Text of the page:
Not everything that's fun is a constitutionally protected right.

I DON'T OWN any guns, and I've only fired them at inanimate objects, but I live in the country, so guns are a part of my life.

During deer season, the woods around our place sometimes sound like Baghdad circa 2006. We used to have a close neighbor who regularly fired a gun in his backyard, usually on Sunday afternoons—at what, we're not entirely sure. Our family has a three-legged dog that lost his right rear appendage to a gunshot wound. Our kids in Boy Scouts get gun safety training and rifle and shotgun shooting lessons in a program certified by the National Rifle Association.

So when the gun control debate heats up, as it has since the Sandy Hook School massacre, I come down with a serious case of mixed feelings. I think rural gun lovers are at least partly right when they say that urban gun control advocates look down on them as ignorant primitives. Many city people, and I'd dare say most urban liberals, don't understand the rural culture of hunting and shooting and can't be bothered to expend the moral energy that act of empathy would require. For me, that part of the gun control discussion pushes the same outrage buttons that go off when an economist says people in dying rural communities just need to move, or when someone else suggests eliminating all farm subsidies from the federal budget. Such comments betray the fact that the speakers neither know, nor care, about rural communities and rural culture.

On the other hand, fear of outsiders is also a part of rural culture. Groups like the NRA, and gun manufacturers themselves, have done a pretty good job of exploiting that flaw, to the point that some of my neighbors are convinced that they need assault weapons to defend themselves against some vague, unnamable "them." And my experience of rural life, which has all been in the South, confirms that this can apply doubly or triply to "outsiders" with a different skin color.

Air Wars

by Danny Duncan Collum 02-11-2013
The best evidence against Murdoch is the existence of Fox News.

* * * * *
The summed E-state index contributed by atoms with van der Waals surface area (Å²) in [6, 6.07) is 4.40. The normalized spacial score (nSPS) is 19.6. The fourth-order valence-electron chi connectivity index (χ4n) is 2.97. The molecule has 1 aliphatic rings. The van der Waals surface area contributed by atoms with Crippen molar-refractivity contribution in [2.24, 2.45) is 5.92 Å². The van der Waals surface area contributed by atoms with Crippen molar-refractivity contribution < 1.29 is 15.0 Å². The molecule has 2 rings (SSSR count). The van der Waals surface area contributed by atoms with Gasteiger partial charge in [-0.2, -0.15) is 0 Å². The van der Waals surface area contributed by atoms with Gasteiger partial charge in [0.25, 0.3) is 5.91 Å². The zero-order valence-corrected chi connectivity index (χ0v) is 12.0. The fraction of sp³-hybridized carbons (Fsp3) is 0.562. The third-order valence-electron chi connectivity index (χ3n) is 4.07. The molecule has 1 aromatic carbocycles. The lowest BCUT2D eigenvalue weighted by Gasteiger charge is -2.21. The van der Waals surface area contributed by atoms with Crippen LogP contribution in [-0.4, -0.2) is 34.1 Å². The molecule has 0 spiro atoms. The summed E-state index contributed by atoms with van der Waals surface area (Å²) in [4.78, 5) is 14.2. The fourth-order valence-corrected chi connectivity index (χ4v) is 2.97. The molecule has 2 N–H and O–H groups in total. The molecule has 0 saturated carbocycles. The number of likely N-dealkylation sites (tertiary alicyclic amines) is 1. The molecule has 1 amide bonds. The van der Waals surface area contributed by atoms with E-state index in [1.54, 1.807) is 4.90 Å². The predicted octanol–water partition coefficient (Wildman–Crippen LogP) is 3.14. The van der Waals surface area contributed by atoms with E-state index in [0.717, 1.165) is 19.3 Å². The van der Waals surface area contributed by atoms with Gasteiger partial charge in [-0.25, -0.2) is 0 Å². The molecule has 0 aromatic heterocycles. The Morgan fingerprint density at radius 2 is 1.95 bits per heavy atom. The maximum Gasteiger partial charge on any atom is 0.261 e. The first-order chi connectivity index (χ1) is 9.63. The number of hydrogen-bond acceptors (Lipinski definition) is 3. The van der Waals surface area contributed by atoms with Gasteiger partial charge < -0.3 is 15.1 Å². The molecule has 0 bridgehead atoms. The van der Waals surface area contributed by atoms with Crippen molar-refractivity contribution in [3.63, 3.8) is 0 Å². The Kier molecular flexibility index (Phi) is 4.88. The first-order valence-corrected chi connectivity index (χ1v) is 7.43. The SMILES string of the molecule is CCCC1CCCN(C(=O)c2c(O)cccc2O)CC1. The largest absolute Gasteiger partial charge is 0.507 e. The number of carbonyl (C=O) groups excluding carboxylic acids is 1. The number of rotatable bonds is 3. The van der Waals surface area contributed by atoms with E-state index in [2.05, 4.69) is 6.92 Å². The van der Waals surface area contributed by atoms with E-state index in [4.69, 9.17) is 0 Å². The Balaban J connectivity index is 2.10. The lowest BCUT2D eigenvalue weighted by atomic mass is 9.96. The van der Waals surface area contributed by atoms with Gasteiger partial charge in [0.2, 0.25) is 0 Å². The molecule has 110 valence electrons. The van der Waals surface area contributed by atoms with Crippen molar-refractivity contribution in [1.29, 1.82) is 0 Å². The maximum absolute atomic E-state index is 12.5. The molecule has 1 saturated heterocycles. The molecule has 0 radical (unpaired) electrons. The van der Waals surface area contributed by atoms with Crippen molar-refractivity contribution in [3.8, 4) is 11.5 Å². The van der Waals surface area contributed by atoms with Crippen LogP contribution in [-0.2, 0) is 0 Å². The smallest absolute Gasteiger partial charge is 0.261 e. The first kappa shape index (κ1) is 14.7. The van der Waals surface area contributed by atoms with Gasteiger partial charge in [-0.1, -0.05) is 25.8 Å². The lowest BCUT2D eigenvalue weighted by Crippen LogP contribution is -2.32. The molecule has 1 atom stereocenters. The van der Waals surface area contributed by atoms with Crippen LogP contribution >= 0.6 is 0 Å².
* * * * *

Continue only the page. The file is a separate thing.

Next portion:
AS THIS IS written, the Federal Communications Commission is, again, preparing to rule on a revision of its media ownership rules that could, again, allow the few remaining mass media conglomerates to own even more of what are currently competing local news outlets. For one thing, the proposed revision would allow Rupert Murdoch's News Corporation to have its Los Angeles and Chicago TV stations and eat the L.A. Times and Chicago Tribune, too.

Five years ago, the Bush administration's FCC commissioners tried this move, but it was routed in a decision by a federal appeals court. But, just in time to quash any illusions that a second Obama administration might be less friendly to corporate power, Julius Genachowski, the Obama-appointed FCC chair, tried, at the end of 2012, to quietly slip in this new set of Murdoch-friendly ownership rules. The only reason it may not have happened already is because he raised the issue at the same time that an FCC report on minority media ownership arrived showing the share of outlets owned by people of color to be only 2.2 percent for commercial full-power television and 6.2 percent for commercial AM radio. This, needless to say, raises questions about the wisdom of further media consolidation.

Over the decades, this column has spilled a lot of ink on the subjects of the FCC, media policy, and, especially, media ownership. I haven't obsessed over these issues because of any love for the details of broadband allocation and other regulatory minutiae. In fact, I struggle to understand some of those matters just well enough to try and explain why they are important. But they are important, mostly because deregulated and monopolistic mass media impinge upon our ability to effectively exercise our God-given free will and participate rationally in the process of self-government.